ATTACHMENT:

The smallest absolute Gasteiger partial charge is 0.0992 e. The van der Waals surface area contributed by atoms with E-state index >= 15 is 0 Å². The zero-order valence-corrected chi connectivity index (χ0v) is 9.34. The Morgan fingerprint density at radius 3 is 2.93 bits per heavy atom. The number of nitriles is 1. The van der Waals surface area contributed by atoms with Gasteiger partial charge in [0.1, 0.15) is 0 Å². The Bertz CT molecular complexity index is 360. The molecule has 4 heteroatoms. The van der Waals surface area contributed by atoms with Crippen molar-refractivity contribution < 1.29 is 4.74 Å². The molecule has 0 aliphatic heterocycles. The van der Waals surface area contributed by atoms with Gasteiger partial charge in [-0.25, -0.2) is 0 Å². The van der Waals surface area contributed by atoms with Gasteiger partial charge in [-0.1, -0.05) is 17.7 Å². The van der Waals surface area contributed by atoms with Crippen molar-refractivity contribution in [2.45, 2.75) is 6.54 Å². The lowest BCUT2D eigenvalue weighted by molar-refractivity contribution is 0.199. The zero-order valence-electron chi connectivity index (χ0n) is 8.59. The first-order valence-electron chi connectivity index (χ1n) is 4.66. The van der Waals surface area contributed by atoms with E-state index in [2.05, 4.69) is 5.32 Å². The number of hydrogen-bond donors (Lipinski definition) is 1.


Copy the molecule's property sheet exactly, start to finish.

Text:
The smallest absolute Gasteiger partial charge is 0.0992 e. The van der Waals surface area contributed by atoms with E-state index >= 15 is 0 Å². The zero-order valence-corrected chi connectivity index (χ0v) is 9.34. The Morgan fingerprint density at radius 3 is 2.93 bits per heavy atom. The number of nitriles is 1. The van der Waals surface area contributed by atoms with Gasteiger partial charge in [0.1, 0.15) is 0 Å². The Bertz CT molecular complexity index is 360. The molecule has 4 heteroatoms. The van der Waals surface area contributed by atoms with Crippen molar-refractivity contribution < 1.29 is 4.74 Å². The molecule has 0 aliphatic heterocycles. The van der Waals surface area contributed by atoms with Gasteiger partial charge in [-0.25, -0.2) is 0 Å². The van der Waals surface area contributed by atoms with Gasteiger partial charge in [-0.1, -0.05) is 17.7 Å². The van der Waals surface area contributed by atoms with Crippen molar-refractivity contribution in [2.45, 2.75) is 6.54 Å². The lowest BCUT2D eigenvalue weighted by molar-refractivity contribution is 0.199. The zero-order valence-electron chi connectivity index (χ0n) is 8.59. The first-order valence-electron chi connectivity index (χ1n) is 4.66. The van der Waals surface area contributed by atoms with E-state index in [2.05, 4.69) is 5.32 Å². The number of hydrogen-bond donors (Lipinski definition) is 1.